At the recent Yalta European Summit, an annual gathering of officials and analysts in Ukraine sponsored by Ukrainian oligarch Victor Pinchuk, several attendees asserted that while Moscow has paid a high economic price because of Western sanctions for Russia's annexation of Crimea, Mr. Putin shows no willingness to back down.
Rather than withdraw his 9,000 forces from the industrial heartland in eastern Ukraine or stop arming, training and leading some 40,000 pro-Russian rebels there, he seeks to "freeze" the conflict temporarily while working to destabilize Mr. Poroshenko's reform-minded government.
"Sending mixed signals to Putin only supports his aggression," warned Ukrainian Prime Minister Arseniy Yatsenyuk. "We need defensive weapons. There is no military solution to the conflict," he said. "But there is no solution without serious military support."
Filling the vacuum
Nor does the recent lull in fighting welcomed by Mr. Poroshenko necessarily reflect a change of heart by Mr. Putin. His focus is now on dispatching men and materiel to Syria, where his embattled ally, President Bashar Assad, is losing power to the Islamic State and other militant Muslim rebels. Mr. Assad now fully controls less than a fourth of his own country.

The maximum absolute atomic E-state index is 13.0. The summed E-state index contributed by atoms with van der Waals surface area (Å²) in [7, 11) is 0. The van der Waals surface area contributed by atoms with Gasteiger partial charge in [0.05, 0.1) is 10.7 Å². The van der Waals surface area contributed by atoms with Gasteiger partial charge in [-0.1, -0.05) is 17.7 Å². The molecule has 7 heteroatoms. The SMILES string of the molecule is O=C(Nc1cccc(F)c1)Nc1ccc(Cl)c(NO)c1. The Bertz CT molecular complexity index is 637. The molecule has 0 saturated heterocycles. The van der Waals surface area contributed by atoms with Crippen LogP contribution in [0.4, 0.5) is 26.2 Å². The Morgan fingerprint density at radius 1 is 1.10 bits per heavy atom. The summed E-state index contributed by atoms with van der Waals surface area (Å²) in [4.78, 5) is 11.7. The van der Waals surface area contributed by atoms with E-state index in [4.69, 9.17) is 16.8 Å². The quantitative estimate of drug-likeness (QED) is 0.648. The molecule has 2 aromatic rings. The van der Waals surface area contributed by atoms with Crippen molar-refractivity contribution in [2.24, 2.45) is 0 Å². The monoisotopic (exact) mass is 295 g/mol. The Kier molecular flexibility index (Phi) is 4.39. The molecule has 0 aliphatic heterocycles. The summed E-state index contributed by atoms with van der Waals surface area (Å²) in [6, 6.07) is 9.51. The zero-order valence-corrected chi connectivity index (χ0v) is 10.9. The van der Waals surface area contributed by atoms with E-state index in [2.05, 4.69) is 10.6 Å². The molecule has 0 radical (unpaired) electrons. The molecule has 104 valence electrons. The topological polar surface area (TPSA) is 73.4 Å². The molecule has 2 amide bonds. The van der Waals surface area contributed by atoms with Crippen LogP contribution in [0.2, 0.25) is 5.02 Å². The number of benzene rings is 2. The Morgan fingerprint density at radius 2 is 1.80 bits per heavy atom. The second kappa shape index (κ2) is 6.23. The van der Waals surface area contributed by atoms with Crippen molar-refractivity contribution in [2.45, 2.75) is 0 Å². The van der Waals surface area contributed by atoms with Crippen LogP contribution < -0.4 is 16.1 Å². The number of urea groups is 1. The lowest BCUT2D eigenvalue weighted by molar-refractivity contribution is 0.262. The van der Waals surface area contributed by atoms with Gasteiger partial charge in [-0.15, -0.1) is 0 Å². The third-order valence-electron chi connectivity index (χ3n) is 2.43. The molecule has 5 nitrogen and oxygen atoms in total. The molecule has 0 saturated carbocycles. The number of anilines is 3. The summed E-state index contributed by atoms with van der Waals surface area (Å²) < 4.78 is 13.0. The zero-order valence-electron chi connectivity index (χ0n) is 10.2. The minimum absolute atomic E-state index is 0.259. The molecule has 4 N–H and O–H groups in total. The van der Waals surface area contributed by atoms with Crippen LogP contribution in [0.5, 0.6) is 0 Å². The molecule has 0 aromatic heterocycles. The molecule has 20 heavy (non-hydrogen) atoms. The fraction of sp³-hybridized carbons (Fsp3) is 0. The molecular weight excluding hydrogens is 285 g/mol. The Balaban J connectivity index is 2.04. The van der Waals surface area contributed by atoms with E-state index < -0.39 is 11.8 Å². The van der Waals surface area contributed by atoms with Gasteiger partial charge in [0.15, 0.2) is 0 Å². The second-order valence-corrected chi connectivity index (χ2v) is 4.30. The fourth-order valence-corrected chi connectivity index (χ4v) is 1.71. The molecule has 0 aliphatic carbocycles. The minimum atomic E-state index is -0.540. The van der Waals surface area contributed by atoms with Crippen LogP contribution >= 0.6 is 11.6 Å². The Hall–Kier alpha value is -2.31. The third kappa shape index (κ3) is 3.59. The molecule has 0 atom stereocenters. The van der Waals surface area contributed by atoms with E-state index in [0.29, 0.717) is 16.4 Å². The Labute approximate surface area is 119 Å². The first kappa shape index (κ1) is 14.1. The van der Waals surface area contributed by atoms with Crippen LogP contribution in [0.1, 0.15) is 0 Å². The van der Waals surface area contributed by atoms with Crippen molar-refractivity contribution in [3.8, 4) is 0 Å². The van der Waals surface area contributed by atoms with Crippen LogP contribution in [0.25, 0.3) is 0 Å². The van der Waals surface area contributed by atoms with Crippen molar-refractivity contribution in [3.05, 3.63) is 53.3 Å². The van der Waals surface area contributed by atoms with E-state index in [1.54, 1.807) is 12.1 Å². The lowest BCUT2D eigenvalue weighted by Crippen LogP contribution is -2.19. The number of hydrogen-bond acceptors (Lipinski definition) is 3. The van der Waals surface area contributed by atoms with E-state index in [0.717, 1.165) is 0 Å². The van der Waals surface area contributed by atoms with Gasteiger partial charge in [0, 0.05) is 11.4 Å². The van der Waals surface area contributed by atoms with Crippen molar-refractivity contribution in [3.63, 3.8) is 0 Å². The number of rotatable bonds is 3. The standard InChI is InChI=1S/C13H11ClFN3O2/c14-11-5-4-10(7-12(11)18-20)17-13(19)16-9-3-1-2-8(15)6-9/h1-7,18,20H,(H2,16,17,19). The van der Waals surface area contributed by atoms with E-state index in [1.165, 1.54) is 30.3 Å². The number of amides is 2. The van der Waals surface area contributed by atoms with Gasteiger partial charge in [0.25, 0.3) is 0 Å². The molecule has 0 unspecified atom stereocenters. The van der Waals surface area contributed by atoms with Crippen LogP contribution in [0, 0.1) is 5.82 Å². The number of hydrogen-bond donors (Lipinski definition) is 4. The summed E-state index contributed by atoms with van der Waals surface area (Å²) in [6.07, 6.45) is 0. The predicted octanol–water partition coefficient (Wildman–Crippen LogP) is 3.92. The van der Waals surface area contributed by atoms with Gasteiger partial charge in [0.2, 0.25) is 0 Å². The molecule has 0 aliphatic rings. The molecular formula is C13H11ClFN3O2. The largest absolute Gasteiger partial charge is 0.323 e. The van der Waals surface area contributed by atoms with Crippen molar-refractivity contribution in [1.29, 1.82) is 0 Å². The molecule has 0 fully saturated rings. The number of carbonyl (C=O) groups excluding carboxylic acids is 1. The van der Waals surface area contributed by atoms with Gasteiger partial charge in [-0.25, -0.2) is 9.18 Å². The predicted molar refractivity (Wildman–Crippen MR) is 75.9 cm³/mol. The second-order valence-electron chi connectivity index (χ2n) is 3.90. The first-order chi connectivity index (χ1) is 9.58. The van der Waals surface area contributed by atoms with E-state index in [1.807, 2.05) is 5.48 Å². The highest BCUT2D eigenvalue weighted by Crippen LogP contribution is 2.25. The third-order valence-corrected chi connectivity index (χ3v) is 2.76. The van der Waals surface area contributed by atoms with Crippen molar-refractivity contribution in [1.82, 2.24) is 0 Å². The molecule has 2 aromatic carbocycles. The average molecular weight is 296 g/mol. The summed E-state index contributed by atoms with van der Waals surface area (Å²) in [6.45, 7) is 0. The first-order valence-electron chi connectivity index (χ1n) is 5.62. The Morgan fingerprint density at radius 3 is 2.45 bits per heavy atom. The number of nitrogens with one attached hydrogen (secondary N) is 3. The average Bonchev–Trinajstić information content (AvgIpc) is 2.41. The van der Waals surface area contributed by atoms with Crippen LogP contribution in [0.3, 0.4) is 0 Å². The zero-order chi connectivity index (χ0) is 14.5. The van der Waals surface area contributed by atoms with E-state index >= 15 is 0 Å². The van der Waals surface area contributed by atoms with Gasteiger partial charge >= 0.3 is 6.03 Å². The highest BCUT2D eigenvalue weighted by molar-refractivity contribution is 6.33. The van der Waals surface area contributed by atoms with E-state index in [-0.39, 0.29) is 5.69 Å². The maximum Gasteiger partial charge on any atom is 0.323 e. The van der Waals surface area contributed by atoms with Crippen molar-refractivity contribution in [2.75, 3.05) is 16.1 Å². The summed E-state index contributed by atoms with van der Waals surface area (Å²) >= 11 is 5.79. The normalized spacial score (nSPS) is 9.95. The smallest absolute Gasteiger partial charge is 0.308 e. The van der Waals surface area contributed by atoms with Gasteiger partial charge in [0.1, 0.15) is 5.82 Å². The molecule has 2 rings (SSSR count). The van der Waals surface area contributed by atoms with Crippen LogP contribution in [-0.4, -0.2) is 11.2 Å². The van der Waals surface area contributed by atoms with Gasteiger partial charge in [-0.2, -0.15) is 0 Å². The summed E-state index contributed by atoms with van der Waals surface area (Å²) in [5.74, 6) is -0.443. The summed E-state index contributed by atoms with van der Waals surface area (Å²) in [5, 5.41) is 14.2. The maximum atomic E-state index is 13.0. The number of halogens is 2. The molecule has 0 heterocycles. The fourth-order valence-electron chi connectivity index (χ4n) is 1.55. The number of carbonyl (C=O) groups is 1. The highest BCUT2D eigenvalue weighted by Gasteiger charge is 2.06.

"Putin may not have the wherewithal to manage a war on two fronts simultaneously," said Thomas O. Melia, a former senior State Department official who is executive director of Democracy International, a Washington-based group.
Nor does Mr. Putin wish to mar his speech to the U.N. General Assembly, his first in 10 years. Mr. Melia notes that Russian forces invaded Crimea the day after the Winter Olympics in Sochi ended. The lull in fighting in Ukraine may prove similarly short-lived.
By stationing as many as 2,000 troops in bases around the Syrian port of Tartus and providing Syria what IHS Jane's estimates are sophisticated combat aircraft, 24 ground attack planes and bombers, as well as six air attack helicopters, Mr. Putin seeks not only to weaken the Islamic State and bolster the flagging Assad regime, but to outmaneuver regional players such as Turkey and position Moscow as the decisive architect of a post-war order.
His strategy is winning adherents, among them Ankara. To defeat the Islamic State, the Russian president argues, Mr. Assad, who has killed more of his own people than have Islamic extremists and whose repression has swelled the terror army's ranks, must stay in power, at least temporarily.